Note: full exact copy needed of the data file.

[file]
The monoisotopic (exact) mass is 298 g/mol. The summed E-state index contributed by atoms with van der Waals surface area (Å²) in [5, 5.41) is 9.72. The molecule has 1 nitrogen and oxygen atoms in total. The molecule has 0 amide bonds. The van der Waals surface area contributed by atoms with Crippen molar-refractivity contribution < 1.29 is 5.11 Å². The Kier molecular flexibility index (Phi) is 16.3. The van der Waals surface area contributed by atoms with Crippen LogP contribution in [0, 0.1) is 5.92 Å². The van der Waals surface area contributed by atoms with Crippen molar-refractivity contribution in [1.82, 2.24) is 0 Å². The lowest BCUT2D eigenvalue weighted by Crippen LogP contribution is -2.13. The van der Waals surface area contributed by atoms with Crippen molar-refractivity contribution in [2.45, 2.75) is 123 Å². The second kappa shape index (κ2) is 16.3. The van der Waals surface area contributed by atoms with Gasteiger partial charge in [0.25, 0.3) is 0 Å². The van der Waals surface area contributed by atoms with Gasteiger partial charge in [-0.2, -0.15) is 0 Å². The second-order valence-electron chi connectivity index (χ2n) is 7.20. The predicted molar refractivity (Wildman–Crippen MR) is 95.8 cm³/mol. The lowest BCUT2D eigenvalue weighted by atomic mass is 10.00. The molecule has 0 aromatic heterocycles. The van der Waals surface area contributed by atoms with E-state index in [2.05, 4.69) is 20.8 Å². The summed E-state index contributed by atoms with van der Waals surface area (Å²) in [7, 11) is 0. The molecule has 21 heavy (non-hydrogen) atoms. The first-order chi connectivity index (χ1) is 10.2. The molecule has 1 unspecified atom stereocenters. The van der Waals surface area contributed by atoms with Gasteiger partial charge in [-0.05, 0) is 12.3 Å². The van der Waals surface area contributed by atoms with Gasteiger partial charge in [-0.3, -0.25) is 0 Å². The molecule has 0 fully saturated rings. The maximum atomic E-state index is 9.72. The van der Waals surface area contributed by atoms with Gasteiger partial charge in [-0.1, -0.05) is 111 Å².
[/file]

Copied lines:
The monoisotopic (exact) mass is 298 g/mol. The summed E-state index contributed by atoms with van der Waals surface area (Å²) in [5, 5.41) is 9.72. The molecule has 1 nitrogen and oxygen atoms in total. The molecule has 0 amide bonds. The van der Waals surface area contributed by atoms with Crippen molar-refractivity contribution < 1.29 is 5.11 Å². The Kier molecular flexibility index (Phi) is 16.3. The van der Waals surface area contributed by atoms with Crippen LogP contribution in [0, 0.1) is 5.92 Å². The van der Waals surface area contributed by atoms with Crippen molar-refractivity contribution in [1.82, 2.24) is 0 Å². The lowest BCUT2D eigenvalue weighted by Crippen LogP contribution is -2.13. The van der Waals surface area contributed by atoms with Crippen molar-refractivity contribution in [2.45, 2.75) is 123 Å². The second kappa shape index (κ2) is 16.3. The van der Waals surface area contributed by atoms with Gasteiger partial charge in [0.25, 0.3) is 0 Å². The van der Waals surface area contributed by atoms with Gasteiger partial charge in [-0.2, -0.15) is 0 Å². The second-order valence-electron chi connectivity index (χ2n) is 7.20. The predicted molar refractivity (Wildman–Crippen MR) is 95.8 cm³/mol. The lowest BCUT2D eigenvalue weighted by atomic mass is 10.00. The molecule has 0 aromatic heterocycles. The van der Waals surface area contributed by atoms with E-state index in [2.05, 4.69) is 20.8 Å². The summed E-state index contributed by atoms with van der Waals surface area (Å²) in [7, 11) is 0. The molecule has 21 heavy (non-hydrogen) atoms. The first-order chi connectivity index (χ1) is 10.2. The molecule has 1 unspecified atom stereocenters. The van der Waals surface area contributed by atoms with Gasteiger partial charge in [-0.05, 0) is 12.3 Å². The van der Waals surface area contributed by atoms with Gasteiger partial charge in [-0.3, -0.25) is 0 Å². The molecule has 0 fully saturated rings. The maximum atomic E-state index is 9.72. The van der Waals surface area contributed by atoms with Gasteiger partial charge in [-0.1, -0.05) is 111 Å².